Now we have to tell Laravel that our guard exists into the boot method of the AuthServiceProvider:

public function boot()
{
$this->registerPolicies();
$this->app['auth']->extend(
'jwt-auth',
function ($app, $name, array $config) {
$guard = new JWTGuard(
$app['tymon.jwt'],
$app['request']
);
$app->refresh('request', $guard, 'setRequest'); return $guard;
}
);

}

For testing set up a basic route, like the one ready on the api.php:

Route::middleware('auth:jwt')->get('/user', function () {
return Auth::user();
});

Will the service API know who I am?

To test how this work, we must first issue a token from the auth API, mine was this:

eyJ0eXAiOiJKV1QiLCJhbGciOiJSUzI1NiJ9.eyJpc3MiOiJodHRwOlwvXC9sb2NhbGhvc3QiLCJpYXQiOjE2MDY0MDU1MDMsImV4cCI6MTYwNjQwOTEwMywibmJmIjoxNjA2NDA1NTAzLCJqdGkiOiJjUlI5Q1BmbWtxME9sWHN6Iiwic3ViIjoxLCJwcnYiOiIyM2JkNWM4OTQ5ZjYwMGFkYjM5ZTcwMWM0MDA4NzJkYjdhNTk3NmY3In0.B_RrqoCtN6k1vWUFgtAQjb4sTSZUDOhClwMXxHFfvtI8WFOJAbPCc2k_jPz1OMTJRsirko9X_fmQS2JSy0_pURNt45Ezn-JsJgN85rWKpK3x5VbFXudf3Ngh1L8kz1kAK928PIbuTVQqCmO9edDVN8LvQ9-klf5NN4JUpZcjbO3Qoobqko0Yuc6khUP-tbIASijVgaO8E2ehOdCppga4wldbHACLmks2Xe2YYN-lIdljvT3m2hKxAvX2LnT7NilVM7sstJydvhTk507-LhMfO8q71RUAF9pjTZ5gXDdUCGhw5VJjT7aUGNjMe96anuLA6fr1PtAtLlu2Jv6Qx2ijJNxWVV9wLo6ovnT2e9bl56f_rqXLMz1qFq_3xYA2ziQlpQtoPSa7HYxpqaxhFnw5ji6-iqQmwgkvDBISi0zXE9Z48X-7LvUO4Y341iFBKqpFgA5agDgmo-Y0hyg7aCUt9nvzSOyz77afKgaF5AedKEIE0fgrgFPkZcni5gUw1OZRfCEMhzDZj_zKOrMCzQZhTMYTtyz7xzqwTdV8JKk2GJ5qH27JlNhm0uA2TEGBB-KYvABRO7OL2fOARCCMo6LGC_SRoZB2LnbBbT6ZXGavjbegFaPAYdGowWwKhccTDuJQoeOWkIAQ1P4b6CS_FBxvQ7IXlUix9f164G0Yiavab_U

Next, spin up the laravel development test php artisan serve and perform a GET request to /api/user?token={TOKEN_HERE} or you can perform a GET request to /api/user with the HTTP Header Authorization: Bearer {TOKEN_HERE}.

If everything went well, your response should be:

{
"id": 1
}

And so it is! Your user is authenticated in the service API.

How can I manually verify the JWT signature?

Well, take the token issued before:

eyJ0eXAiOiJKV1QiLCJhbGciOiJSUzI1NiJ9.eyJpc3MiOiJodHRwOlwvXC9sb2NhbGhvc3QiLCJpYXQiOjE2MDY0MDU1MDMsImV4cCI6MTYwNjQwOTEwMywibmJmIjoxNjA2NDA1NTAzLCJqdGkiOiJjUlI5Q1BmbWtxME9sWHN6Iiwic3ViIjoxLCJwcnYiOiIyM2JkNWM4OTQ5ZjYwMGFkYjM5ZTcwMWM0MDA4NzJkYjdhNTk3NmY3In0.B_RrqoCtN6k1vWUFgtAQjb4sTSZUDOhClwMXxHFfvtI8WFOJAbPCc2k_jPz1OMTJRsirko9X_fmQS2JSy0_pURNt45Ezn-JsJgN85rWKpK3x5VbFXudf3Ngh1L8kz1kAK928PIbuTVQqCmO9edDVN8LvQ9-klf5NN4JUpZcjbO3Qoobqko0Yuc6khUP-tbIASijVgaO8E2ehOdCppga4wldbHACLmks2Xe2YYN-lIdljvT3m2hKxAvX2LnT7NilVM7sstJydvhTk507-LhMfO8q71RUAF9pjTZ5gXDdUCGhw5VJjT7aUGNjMe96anuLA6fr1PtAtLlu2Jv6Qx2ijJNxWVV9wLo6ovnT2e9bl56f_rqXLMz1qFq_3xYA2ziQlpQtoPSa7HYxpqaxhFnw5ji6-iqQmwgkvDBISi0zXE9Z48X-7LvUO4Y341iFBKqpFgA5agDgmo-Y0hyg7aCUt9nvzSOyz77afKgaF5AedKEIE0fgrgFPkZcni5gUw1OZRfCEMhzDZj_zKOrMCzQZhTMYTtyz7xzqwTdV8JKk2GJ5qH27JlNhm0uA2TEGBB-KYvABRO7OL2fOARCCMo6LGC_SRoZB2LnbBbT6ZXGavjbegFaPAYdGowWwKhccTDuJQoeOWkIAQ1P4b6CS_FBxvQ7IXlUix9f164G0Yiavab_U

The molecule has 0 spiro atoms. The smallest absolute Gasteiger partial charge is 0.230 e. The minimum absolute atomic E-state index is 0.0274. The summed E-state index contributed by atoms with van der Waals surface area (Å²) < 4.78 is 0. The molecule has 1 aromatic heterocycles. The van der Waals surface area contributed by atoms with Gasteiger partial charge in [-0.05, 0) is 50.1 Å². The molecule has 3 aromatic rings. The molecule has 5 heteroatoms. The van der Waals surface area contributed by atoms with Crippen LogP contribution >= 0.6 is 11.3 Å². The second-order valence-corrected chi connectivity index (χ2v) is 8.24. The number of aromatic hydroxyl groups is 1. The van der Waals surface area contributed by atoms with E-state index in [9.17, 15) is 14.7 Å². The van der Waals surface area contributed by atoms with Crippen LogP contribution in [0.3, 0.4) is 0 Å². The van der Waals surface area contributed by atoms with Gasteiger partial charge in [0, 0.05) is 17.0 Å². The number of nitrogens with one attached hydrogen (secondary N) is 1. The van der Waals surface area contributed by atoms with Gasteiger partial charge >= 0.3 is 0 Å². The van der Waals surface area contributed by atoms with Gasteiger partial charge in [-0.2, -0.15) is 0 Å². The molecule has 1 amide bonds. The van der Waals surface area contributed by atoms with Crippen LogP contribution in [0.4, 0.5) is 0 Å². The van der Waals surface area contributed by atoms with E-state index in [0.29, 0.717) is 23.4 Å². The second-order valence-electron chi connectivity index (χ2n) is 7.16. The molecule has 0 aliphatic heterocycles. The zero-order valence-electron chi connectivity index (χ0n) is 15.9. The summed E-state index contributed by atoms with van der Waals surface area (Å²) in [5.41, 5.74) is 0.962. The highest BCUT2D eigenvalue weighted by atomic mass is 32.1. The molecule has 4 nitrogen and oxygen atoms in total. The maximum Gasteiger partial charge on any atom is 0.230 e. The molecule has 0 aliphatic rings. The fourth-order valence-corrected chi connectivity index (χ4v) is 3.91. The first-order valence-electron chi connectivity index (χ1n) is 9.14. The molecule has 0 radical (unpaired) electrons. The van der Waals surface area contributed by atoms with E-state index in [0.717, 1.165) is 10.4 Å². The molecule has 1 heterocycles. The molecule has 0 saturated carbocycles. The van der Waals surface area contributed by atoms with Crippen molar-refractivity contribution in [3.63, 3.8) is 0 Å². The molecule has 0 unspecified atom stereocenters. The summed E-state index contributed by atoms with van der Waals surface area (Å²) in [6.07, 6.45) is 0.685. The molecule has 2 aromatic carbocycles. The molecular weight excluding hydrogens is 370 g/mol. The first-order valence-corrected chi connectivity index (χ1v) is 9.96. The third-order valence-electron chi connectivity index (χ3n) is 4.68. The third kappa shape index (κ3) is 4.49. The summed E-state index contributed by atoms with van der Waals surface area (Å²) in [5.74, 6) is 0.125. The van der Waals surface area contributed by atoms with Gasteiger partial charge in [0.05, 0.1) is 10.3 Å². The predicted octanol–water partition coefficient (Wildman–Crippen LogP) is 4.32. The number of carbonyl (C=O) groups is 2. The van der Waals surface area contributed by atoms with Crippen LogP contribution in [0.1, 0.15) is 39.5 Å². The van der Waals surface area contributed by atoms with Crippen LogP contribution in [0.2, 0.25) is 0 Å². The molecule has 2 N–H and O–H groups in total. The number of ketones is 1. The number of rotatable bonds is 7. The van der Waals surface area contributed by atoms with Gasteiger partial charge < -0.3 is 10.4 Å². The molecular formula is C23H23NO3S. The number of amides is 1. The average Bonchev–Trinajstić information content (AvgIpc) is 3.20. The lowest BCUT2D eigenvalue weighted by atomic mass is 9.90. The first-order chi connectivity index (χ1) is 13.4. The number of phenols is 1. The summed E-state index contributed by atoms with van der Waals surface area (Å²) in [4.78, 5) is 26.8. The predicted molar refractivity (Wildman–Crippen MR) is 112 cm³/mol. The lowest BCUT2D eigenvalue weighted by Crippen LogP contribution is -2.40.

If you open jwt.io, you can use the built-in client-side debugger to test your token validity and content. For this token the content is:

Image for post
Image for post
JWT Token Debugging: Content

You can easily read the sub field content indicating our user ID, but you can’t tell if token is valid that way. To check validity you have to paste your public key inside the “Verify Signature” field. My public key was:

-----BEGIN PUBLIC KEY-----
MIICIjANBgkqhkiG9w0BAQEFAAOCAg8AMIICCgKCAgEA7F7BG64826DJ6COaE41D
9oK6nSm33RZeovt4AzbGhYjyezl51rqPqm09p9F7UU5UMbx9JCLsjA835CYOU77L
jsMBkus+B88vi4Z+szCHqGQXqD6FRBNhid9Si7uY3cydnJEnboEAP/RgLTUrNjE/
4L4oq/Sev0WJ+oQyTOAX+z9QuUbwblWlecdQnSMQNjRWkjTHOjYVrChcKP4hR0O7
ZsGGzO6Cdcst4g3tywKIK2fuQetzXhecvrC75AOJsBwAga086RNmSFW076CzeUIx
8d+KvsMLUZKKCmT6QrC2J5DJNwT2JJUcMfryB4DuOZ+3VUsS8jgdBiYZvoBEsX/Y
pJ/vb0h9jFbcWDER4VcFZfXolyOO3i1JPGK8k8QiwGAoGpxjWipXmvXZLAPAahIe
baOCW7cYrLxC2/ICP8n9pVueeyUXh+geiU7bKDH53Cy5s2rVW/fah3cZQo5D0Oym
bbO0MmqP4QA81VX/Cfl2FPclIv9wRP78kCiy6YFk1wao4P0mtGQsVSWkgWi78/KS
goWgXOdYZ2r9zUEvc+6BVAKwYc2iyTt/zuffkypiyIoDLqSoQz1/JZ8PpX4wXSWE
VKXk8/3oBknl9aCpjCYD4VSZPIGMSB5rMaCKlUvdpg4e2lwiXWmbfJb/c4WOu5v8
k7rer4iBpbCqoROuQWDg+b8CAwEAAQ==
-----END PUBLIC KEY-----

So if you paste this into that field you will get a concrete verification:

Image for post
Image for post
JWT Token Debugging: Token Verified

The Startup

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Kalizi <Andrea>

Written by

IT Engineering PhD and still student 🎓 Mobile&Backend Dev 💻 Growth hacking Enthusiast ☕ Startupper 🚀 Metalhead 🤘🏻 With love, from Palermo ❤️

The Startup

Medium's largest active publication, followed by +752K people. Follow to join our community.

Kalizi <Andrea>

Written by

IT Engineering PhD and still student 🎓 Mobile&Backend Dev 💻 Growth hacking Enthusiast ☕ Startupper 🚀 Metalhead 🤘🏻 With love, from Palermo ❤️

The Startup

Medium's largest active publication, followed by +752K people. Follow to join our community.